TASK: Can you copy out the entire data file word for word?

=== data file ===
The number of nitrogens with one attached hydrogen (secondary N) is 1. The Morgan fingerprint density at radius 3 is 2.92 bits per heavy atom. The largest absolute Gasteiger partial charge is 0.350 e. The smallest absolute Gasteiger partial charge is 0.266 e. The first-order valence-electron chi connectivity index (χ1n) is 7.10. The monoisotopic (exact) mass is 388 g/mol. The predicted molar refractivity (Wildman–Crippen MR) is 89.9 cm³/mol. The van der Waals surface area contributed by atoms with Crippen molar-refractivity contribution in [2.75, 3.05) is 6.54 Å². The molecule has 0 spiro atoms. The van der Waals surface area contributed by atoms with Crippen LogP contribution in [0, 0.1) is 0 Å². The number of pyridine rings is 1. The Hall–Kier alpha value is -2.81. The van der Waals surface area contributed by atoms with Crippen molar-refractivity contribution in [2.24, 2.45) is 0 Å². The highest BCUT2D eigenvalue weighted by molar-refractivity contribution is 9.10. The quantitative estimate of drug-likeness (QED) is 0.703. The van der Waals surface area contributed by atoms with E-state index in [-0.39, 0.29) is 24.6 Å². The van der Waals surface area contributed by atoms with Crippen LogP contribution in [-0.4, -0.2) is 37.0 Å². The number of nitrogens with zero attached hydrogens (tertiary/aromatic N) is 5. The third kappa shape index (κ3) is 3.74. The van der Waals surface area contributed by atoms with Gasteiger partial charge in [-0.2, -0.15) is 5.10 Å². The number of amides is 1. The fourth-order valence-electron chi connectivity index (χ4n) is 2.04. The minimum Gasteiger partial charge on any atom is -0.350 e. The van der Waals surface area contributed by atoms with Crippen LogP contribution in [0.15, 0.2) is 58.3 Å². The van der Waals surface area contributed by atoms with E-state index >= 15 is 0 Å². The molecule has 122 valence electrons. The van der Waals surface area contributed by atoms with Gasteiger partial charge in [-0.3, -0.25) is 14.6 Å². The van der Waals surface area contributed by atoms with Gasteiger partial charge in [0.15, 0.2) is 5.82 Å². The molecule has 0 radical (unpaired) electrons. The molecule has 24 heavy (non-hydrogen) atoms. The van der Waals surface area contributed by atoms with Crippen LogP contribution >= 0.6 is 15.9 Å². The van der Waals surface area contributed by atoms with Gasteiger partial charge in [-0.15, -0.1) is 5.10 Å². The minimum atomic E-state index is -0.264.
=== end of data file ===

The number of nitrogens with one attached hydrogen (secondary N) is 1. The Morgan fingerprint density at radius 3 is 2.92 bits per heavy atom. The largest absolute Gasteiger partial charge is 0.350 e. The smallest absolute Gasteiger partial charge is 0.266 e. The first-order valence-electron chi connectivity index (χ1n) is 7.10. The monoisotopic (exact) mass is 388 g/mol. The predicted molar refractivity (Wildman–Crippen MR) is 89.9 cm³/mol. The van der Waals surface area contributed by atoms with Crippen molar-refractivity contribution in [2.75, 3.05) is 6.54 Å². The molecule has 0 spiro atoms. The van der Waals surface area contributed by atoms with Crippen LogP contribution in [0, 0.1) is 0 Å². The number of pyridine rings is 1. The Hall–Kier alpha value is -2.81. The van der Waals surface area contributed by atoms with Crippen molar-refractivity contribution in [2.24, 2.45) is 0 Å². The highest BCUT2D eigenvalue weighted by molar-refractivity contribution is 9.10. The quantitative estimate of drug-likeness (QED) is 0.703. The van der Waals surface area contributed by atoms with E-state index in [-0.39, 0.29) is 24.6 Å². The van der Waals surface area contributed by atoms with Crippen LogP contribution in [-0.4, -0.2) is 37.0 Å². The number of nitrogens with zero attached hydrogens (tertiary/aromatic N) is 5. The third kappa shape index (κ3) is 3.74. The van der Waals surface area contributed by atoms with Gasteiger partial charge in [-0.2, -0.15) is 5.10 Å². The number of amides is 1. The fourth-order valence-electron chi connectivity index (χ4n) is 2.04. The minimum Gasteiger partial charge on any atom is -0.350 e. The van der Waals surface area contributed by atoms with Crippen LogP contribution in [0.15, 0.2) is 58.3 Å². The van der Waals surface area contributed by atoms with E-state index >= 15 is 0 Å². The molecule has 122 valence electrons. The van der Waals surface area contributed by atoms with Gasteiger partial charge in [-0.3, -0.25) is 14.6 Å². The van der Waals surface area contributed by atoms with Gasteiger partial charge in [0.15, 0.2) is 5.82 Å². The molecule has 0 radical (unpaired) electrons. The molecule has 24 heavy (non-hydrogen) atoms. The van der Waals surface area contributed by atoms with Crippen LogP contribution >= 0.6 is 15.9 Å². The van der Waals surface area contributed by atoms with Gasteiger partial charge in [-0.15, -0.1) is 5.10 Å². The minimum atomic E-state index is -0.264.